And as a judge, I would almost always ask to see significant evidence brought up in the 2 AR. But just because some people abuse that ability doesn't mean that it is in poor form across the board (As Isaiah's gun control example demonstrates), and I think it is a bit broad to claim that a good team should never need to bring up new evidence in the 2 AR.
I already analyzed Isaiah's gun control example a while back, and I guess he forgot to respond. You might take a look at that.
But I agree. As a judge, I would definitely ask to see any new evidence, and also be equally as willing to disregard it if it seems like a cheap-shot.
In my opinion, a good 2AR will solidify the affirmative's position on the ground it has already claimed. Whether that takes the form of reading a new quotation, referencing an old quotation, or simply walking the judge down a trail of logic, as long as it doesn't re-shape the overall argumentation of the round I would accept it as a judge. If you are going to rule out new evidence, what else is out the window? New analogies?
Reading a new quotation and referencing an old quotation are two VERY different things. An old quotation has been there for a considerable amount of time and the judge has already had access to it in making their judgements. The problem is that any new analysis has the potential to re-shape the debate. You don't know what will be effective to a judge. If your new quotation or logic allows the judge striking new clarity that they never had in your previous speeches, or allows the judge to develop a new conclusion or warrant, then it could very well be unfairly cornering the negative team.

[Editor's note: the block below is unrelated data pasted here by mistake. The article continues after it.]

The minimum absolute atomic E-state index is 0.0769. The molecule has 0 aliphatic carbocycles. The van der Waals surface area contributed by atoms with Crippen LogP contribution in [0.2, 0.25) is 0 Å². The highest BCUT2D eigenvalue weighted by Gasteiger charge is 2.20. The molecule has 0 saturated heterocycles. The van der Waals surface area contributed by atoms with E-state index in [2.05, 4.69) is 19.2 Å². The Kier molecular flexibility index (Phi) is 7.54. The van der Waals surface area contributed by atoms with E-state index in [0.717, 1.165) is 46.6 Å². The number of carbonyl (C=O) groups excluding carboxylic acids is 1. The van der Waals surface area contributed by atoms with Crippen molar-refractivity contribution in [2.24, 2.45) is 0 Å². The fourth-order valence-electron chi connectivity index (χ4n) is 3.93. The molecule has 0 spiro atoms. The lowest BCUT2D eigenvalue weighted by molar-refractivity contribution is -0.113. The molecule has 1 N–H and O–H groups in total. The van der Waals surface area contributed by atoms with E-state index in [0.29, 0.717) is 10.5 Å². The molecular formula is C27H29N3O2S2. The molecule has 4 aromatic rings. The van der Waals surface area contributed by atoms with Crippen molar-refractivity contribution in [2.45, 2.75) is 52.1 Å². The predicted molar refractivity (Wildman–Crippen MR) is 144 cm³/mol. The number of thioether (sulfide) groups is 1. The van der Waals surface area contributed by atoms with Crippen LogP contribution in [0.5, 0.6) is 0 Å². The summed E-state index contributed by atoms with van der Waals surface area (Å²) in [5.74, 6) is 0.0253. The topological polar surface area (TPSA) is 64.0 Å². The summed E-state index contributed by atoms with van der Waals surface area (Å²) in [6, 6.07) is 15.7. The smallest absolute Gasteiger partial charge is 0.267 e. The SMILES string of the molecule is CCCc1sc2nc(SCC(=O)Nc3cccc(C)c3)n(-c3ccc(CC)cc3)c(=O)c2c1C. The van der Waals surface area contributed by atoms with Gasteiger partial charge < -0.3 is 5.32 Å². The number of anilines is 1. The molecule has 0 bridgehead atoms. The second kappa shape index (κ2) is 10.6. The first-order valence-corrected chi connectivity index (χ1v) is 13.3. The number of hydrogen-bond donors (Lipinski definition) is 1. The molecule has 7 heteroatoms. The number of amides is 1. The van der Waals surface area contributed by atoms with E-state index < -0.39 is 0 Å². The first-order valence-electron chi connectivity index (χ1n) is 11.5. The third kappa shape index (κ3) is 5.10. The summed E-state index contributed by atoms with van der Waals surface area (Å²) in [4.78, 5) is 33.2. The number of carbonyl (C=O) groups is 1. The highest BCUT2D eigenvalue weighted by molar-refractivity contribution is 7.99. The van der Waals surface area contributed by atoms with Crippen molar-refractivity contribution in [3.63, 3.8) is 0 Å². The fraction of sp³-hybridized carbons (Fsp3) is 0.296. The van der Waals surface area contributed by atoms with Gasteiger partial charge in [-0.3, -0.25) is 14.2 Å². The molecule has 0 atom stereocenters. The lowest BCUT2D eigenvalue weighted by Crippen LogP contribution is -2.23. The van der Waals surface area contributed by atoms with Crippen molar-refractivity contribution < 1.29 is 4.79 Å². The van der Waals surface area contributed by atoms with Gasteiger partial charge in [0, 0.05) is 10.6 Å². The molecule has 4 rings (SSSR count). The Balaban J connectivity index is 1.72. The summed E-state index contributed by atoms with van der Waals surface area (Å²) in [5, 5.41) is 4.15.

If no new evidence can be introduced in the 2NR, how is the negative supposed to respond to the 1 AR effectively?
There are numerous ways to respond to the 1AR. First of all, if none of the neg evidence and arguments apply after the 1AR, then they must have had a pretty crappy brief. At that point, they've lost the round anyway. On the flip side, the negative team has had an entire uninterrupted 13 minutes to hammer the crud out of the affirmative; there ought to be some
arguments that still apply - even after the 1AR. (in most cases there are) Use those! In these circumstances, continue to re-read evidence that has already been introduced in past speeches and provide supporting logic.
I'll say it again, I am generally against new evidence in the 2NR as well, but sometimes it does happen. And when it does happen, the negative is just begging to be pummeled by the 2AR. If this is the case, I would permit the affirmative to read a new card refuting only
the evidence read by the neg, assuming that it only refutes
and does not modify or add to the argument in any way. Even then, this is usually only necessary when the negative has brought in a new argument
, which is already impermissible on the part of the negative.
In all circumstances however, I am against the affirmative reading new power cards intended to build their case and not intended to address a specific piece of new negative evidence from the 2NR. This is like letting the 900-lb gorilla out of the cage - and taking away the negative's tranquilizers.